The History Of Pelican Park

In 1925 a Hull-based cement manufacturing company called Earle’s Cement purchased the recreation ground known as Pelican Park. It was originally 15 acres in size and included a cricket pitch, tennis courts and football pitches. It also included an area for allotments for use by the employees and their families.

This was followed two years later by the opening of a pavilion. The pavilion contained 4 changing rooms, 2 sets of toilets with showers, storage rooms, a kitchen area and a community room. In the 1950’s, a covered veranda was also built.

Earle’s Cement

For 157 years the firm of G&T Earle was in existence in Hull. It served as a significant employer, providing work for several hundred people and by the end of the 19th century it had become one of the premier cement manufacturers in the country.

Although it amalgamated in 1912 with other cement companies to form the British Portland Cement Manufacturers Ltd., it retained its identity through the marketing of its Pelican brand cement up until 1966 when it subsequently became the Blue Circle Group, which is now part of the Lafarge Cement Company.

In 1921 Earle’s Cement founded their welfare department and Ronald C. Burton was appointed as the welfare supervisor. He was born in Cherry Burton, which is near to the City of Hull. He was a keen cricket enthusiast and he managed the department until his retirement in 1959. The department was a novel idea in the industry and one of the early achievements was the promotion of closer contact between work and office staff members. This was primarily on the sports field in cricket, football, tennis, bowls etc. and it was reinforced by social functions, dances and amateur dramatics. Earle’s Cement also held a family fun day each year.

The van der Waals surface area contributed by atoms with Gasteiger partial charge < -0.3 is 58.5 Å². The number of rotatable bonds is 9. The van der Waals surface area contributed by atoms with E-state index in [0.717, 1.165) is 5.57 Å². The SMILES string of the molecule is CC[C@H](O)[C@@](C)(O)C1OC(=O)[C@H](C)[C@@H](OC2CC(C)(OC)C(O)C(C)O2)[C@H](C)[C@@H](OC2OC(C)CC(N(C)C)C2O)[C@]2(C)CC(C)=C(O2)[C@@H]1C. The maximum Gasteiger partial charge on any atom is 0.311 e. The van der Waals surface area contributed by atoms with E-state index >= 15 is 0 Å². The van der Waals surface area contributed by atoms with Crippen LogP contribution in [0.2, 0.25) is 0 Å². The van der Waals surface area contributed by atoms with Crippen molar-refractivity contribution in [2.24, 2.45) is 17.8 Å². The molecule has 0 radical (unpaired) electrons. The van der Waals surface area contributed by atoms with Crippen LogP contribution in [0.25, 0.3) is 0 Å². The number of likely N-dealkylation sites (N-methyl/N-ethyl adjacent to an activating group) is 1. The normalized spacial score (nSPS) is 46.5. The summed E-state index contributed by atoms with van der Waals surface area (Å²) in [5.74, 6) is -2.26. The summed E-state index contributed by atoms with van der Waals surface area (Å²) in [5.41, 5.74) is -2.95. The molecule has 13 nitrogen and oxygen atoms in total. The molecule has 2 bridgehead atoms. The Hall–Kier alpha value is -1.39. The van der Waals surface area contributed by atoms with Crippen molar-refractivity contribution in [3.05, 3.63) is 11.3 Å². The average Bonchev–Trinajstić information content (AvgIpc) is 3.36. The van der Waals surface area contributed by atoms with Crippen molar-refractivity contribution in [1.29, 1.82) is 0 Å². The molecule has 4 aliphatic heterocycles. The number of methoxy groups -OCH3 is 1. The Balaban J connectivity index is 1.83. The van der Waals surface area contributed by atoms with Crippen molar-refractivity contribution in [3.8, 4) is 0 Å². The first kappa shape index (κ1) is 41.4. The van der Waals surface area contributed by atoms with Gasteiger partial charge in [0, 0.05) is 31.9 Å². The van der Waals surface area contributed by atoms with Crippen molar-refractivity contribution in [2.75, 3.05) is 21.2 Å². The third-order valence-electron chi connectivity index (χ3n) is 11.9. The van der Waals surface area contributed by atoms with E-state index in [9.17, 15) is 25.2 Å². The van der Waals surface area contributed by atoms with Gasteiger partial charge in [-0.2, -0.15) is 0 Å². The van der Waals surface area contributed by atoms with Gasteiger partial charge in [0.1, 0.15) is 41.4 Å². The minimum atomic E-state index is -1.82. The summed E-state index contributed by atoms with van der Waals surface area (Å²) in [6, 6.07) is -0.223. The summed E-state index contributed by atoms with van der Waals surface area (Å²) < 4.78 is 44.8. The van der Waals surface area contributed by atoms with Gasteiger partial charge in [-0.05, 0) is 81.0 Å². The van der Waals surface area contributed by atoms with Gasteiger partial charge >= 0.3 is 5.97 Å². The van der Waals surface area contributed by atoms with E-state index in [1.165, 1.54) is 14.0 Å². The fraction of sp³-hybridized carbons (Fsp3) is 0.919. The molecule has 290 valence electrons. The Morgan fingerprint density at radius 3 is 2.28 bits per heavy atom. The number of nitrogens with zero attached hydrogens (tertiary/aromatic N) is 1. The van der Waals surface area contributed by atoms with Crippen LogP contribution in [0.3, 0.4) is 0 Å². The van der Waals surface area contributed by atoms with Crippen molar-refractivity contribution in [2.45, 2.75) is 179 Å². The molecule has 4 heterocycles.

In 1930 a new organisation by the name of the Hull Works’ Sports Association was formed. This involved teams from various companies from around the City of Hull competing against each other at cricket, tennis and bowls. The first president of the association was George Earle of Earle’s Cement. This was the start of which over the years has fostered many sporting activities which still continue today.

The Earle Family


George Earle Sr. moved to Hull from York at around the end of the 18th century and he set up business as a stone mason and architect in Osborne Street. He had three sons: George, Thomas and John.

John went into business partnership with his father when he came of age. In 1809 his two older brothers founded the firm George and Thomas Earle Russia Merchants, selling various Russian-imported goods. They then established a cement company in 1821, just west of Neptune Street.

By 1866 the pressure of an expanding business required premises far greater than the 3 acres at Earle Street. It was decided to sell the site and develop a new workplace on a 10-acre site in the Wilmington area of East Hull. This was the production site until it closed down in 1970. The administration offices, laboratories and engineering departments continued working there until 1975 when a new office block was opened in Portland Street near to the city centre.
On 1st of November 1985, an announcement was made that Blue Circle House in Portland Street Hull would close, thus ending the association with Hull of G&T Earle and it successors after 157 years. The land was eventually sold to the Hull City Council who has continued to maintain the site to the best of their ability.